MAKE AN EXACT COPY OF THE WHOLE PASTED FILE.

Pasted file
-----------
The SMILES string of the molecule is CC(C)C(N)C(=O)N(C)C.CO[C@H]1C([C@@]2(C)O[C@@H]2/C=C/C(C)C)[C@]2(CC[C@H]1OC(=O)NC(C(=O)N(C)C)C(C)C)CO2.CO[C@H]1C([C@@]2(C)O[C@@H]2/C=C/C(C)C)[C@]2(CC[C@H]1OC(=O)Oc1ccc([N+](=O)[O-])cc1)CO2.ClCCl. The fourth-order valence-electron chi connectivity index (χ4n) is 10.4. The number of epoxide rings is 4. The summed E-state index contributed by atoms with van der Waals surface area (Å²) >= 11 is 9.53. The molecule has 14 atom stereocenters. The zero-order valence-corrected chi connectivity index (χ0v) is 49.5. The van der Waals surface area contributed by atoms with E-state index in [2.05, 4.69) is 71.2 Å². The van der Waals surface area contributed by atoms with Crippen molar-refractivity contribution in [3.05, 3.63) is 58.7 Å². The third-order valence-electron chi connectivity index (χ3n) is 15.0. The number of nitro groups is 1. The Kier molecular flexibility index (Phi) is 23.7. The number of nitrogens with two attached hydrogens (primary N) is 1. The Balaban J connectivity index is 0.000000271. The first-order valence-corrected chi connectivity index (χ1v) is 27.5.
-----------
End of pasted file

The SMILES string of the molecule is CC(C)C(N)C(=O)N(C)C.CO[C@H]1C([C@@]2(C)O[C@@H]2/C=C/C(C)C)[C@]2(CC[C@H]1OC(=O)NC(C(=O)N(C)C)C(C)C)CO2.CO[C@H]1C([C@@]2(C)O[C@@H]2/C=C/C(C)C)[C@]2(CC[C@H]1OC(=O)Oc1ccc([N+](=O)[O-])cc1)CO2.ClCCl. The fourth-order valence-electron chi connectivity index (χ4n) is 10.4. The number of epoxide rings is 4. The summed E-state index contributed by atoms with van der Waals surface area (Å²) >= 11 is 9.53. The molecule has 14 atom stereocenters. The zero-order valence-corrected chi connectivity index (χ0v) is 49.5. The van der Waals surface area contributed by atoms with E-state index in [2.05, 4.69) is 71.2 Å². The van der Waals surface area contributed by atoms with Crippen molar-refractivity contribution in [3.05, 3.63) is 58.7 Å². The third-order valence-electron chi connectivity index (χ3n) is 15.0. The number of nitro groups is 1. The Kier molecular flexibility index (Phi) is 23.7. The number of nitrogens with two attached hydrogens (primary N) is 1. The Balaban J connectivity index is 0.000000271. The first-order valence-corrected chi connectivity index (χ1v) is 27.5.